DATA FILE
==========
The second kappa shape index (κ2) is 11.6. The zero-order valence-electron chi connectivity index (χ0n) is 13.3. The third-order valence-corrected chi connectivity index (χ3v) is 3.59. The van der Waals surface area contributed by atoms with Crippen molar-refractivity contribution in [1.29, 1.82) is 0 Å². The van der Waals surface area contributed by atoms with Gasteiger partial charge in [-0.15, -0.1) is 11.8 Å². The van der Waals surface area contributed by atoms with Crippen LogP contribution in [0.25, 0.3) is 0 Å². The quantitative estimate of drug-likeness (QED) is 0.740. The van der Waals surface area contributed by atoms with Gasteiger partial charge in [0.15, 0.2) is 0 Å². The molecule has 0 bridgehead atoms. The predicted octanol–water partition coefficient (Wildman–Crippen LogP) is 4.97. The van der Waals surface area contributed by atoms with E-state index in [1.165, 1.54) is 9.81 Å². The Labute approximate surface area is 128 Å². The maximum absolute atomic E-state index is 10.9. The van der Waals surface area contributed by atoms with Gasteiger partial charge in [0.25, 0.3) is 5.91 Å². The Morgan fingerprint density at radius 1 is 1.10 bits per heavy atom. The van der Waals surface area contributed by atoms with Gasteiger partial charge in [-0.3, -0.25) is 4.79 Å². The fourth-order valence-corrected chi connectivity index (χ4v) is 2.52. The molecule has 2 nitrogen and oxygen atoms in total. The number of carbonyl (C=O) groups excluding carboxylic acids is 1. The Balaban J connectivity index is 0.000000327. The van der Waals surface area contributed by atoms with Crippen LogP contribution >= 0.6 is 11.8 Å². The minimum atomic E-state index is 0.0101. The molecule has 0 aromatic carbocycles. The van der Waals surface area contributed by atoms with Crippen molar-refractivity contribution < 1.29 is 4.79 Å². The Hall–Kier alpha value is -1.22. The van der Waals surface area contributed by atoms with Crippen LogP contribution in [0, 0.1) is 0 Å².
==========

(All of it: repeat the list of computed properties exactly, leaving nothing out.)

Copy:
The second kappa shape index (κ2) is 11.6. The zero-order valence-electron chi connectivity index (χ0n) is 13.3. The third-order valence-corrected chi connectivity index (χ3v) is 3.59. The van der Waals surface area contributed by atoms with Crippen molar-refractivity contribution in [1.29, 1.82) is 0 Å². The van der Waals surface area contributed by atoms with Gasteiger partial charge in [-0.15, -0.1) is 11.8 Å². The van der Waals surface area contributed by atoms with Crippen LogP contribution in [0.25, 0.3) is 0 Å². The quantitative estimate of drug-likeness (QED) is 0.740. The van der Waals surface area contributed by atoms with Gasteiger partial charge in [0.15, 0.2) is 0 Å². The molecule has 0 bridgehead atoms. The predicted octanol–water partition coefficient (Wildman–Crippen LogP) is 4.97. The van der Waals surface area contributed by atoms with E-state index in [1.165, 1.54) is 9.81 Å². The Labute approximate surface area is 128 Å². The maximum absolute atomic E-state index is 10.9. The van der Waals surface area contributed by atoms with Gasteiger partial charge in [0.25, 0.3) is 5.91 Å². The Morgan fingerprint density at radius 1 is 1.10 bits per heavy atom. The van der Waals surface area contributed by atoms with Gasteiger partial charge in [-0.3, -0.25) is 4.79 Å². The fourth-order valence-corrected chi connectivity index (χ4v) is 2.52. The molecule has 2 nitrogen and oxygen atoms in total. The number of carbonyl (C=O) groups excluding carboxylic acids is 1. The Balaban J connectivity index is 0.000000327. The van der Waals surface area contributed by atoms with Crippen LogP contribution >= 0.6 is 11.8 Å². The minimum atomic E-state index is 0.0101. The molecule has 0 aromatic carbocycles. The van der Waals surface area contributed by atoms with Crippen molar-refractivity contribution < 1.29 is 4.79 Å². The Hall–Kier alpha value is -1.22. The van der Waals surface area contributed by atoms with Crippen LogP contribution in [0, 0.1) is 0 Å².